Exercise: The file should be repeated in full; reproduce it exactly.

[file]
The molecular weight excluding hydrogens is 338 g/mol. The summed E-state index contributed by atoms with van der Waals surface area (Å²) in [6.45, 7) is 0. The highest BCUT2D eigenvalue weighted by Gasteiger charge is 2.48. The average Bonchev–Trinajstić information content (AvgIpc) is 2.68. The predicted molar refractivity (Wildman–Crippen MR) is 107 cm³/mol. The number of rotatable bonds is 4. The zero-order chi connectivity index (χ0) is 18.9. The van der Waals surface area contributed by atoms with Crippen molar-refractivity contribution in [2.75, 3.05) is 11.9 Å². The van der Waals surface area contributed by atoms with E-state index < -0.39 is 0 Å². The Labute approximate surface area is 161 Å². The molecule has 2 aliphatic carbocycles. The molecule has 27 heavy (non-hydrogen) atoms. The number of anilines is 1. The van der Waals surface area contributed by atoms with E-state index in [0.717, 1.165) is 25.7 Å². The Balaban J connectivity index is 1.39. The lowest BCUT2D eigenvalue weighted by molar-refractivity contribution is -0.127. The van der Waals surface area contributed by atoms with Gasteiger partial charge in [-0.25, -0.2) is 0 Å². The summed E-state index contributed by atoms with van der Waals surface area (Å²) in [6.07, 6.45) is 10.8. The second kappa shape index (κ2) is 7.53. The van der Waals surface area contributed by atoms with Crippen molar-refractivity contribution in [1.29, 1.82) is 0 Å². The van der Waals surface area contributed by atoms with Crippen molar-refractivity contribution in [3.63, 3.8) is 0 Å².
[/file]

The molecular weight excluding hydrogens is 338 g/mol. The summed E-state index contributed by atoms with van der Waals surface area (Å²) in [6.45, 7) is 0. The highest BCUT2D eigenvalue weighted by Gasteiger charge is 2.48. The average Bonchev–Trinajstić information content (AvgIpc) is 2.68. The predicted molar refractivity (Wildman–Crippen MR) is 107 cm³/mol. The number of rotatable bonds is 4. The zero-order chi connectivity index (χ0) is 18.9. The van der Waals surface area contributed by atoms with Crippen molar-refractivity contribution in [2.75, 3.05) is 11.9 Å². The van der Waals surface area contributed by atoms with E-state index < -0.39 is 0 Å². The Labute approximate surface area is 161 Å². The molecule has 2 aliphatic carbocycles. The molecule has 27 heavy (non-hydrogen) atoms. The number of anilines is 1. The van der Waals surface area contributed by atoms with E-state index in [0.717, 1.165) is 25.7 Å². The Balaban J connectivity index is 1.39. The lowest BCUT2D eigenvalue weighted by molar-refractivity contribution is -0.127. The van der Waals surface area contributed by atoms with Gasteiger partial charge in [-0.25, -0.2) is 0 Å². The summed E-state index contributed by atoms with van der Waals surface area (Å²) in [6.07, 6.45) is 10.8. The second kappa shape index (κ2) is 7.53. The van der Waals surface area contributed by atoms with Crippen molar-refractivity contribution in [1.29, 1.82) is 0 Å². The van der Waals surface area contributed by atoms with Crippen molar-refractivity contribution in [3.63, 3.8) is 0 Å².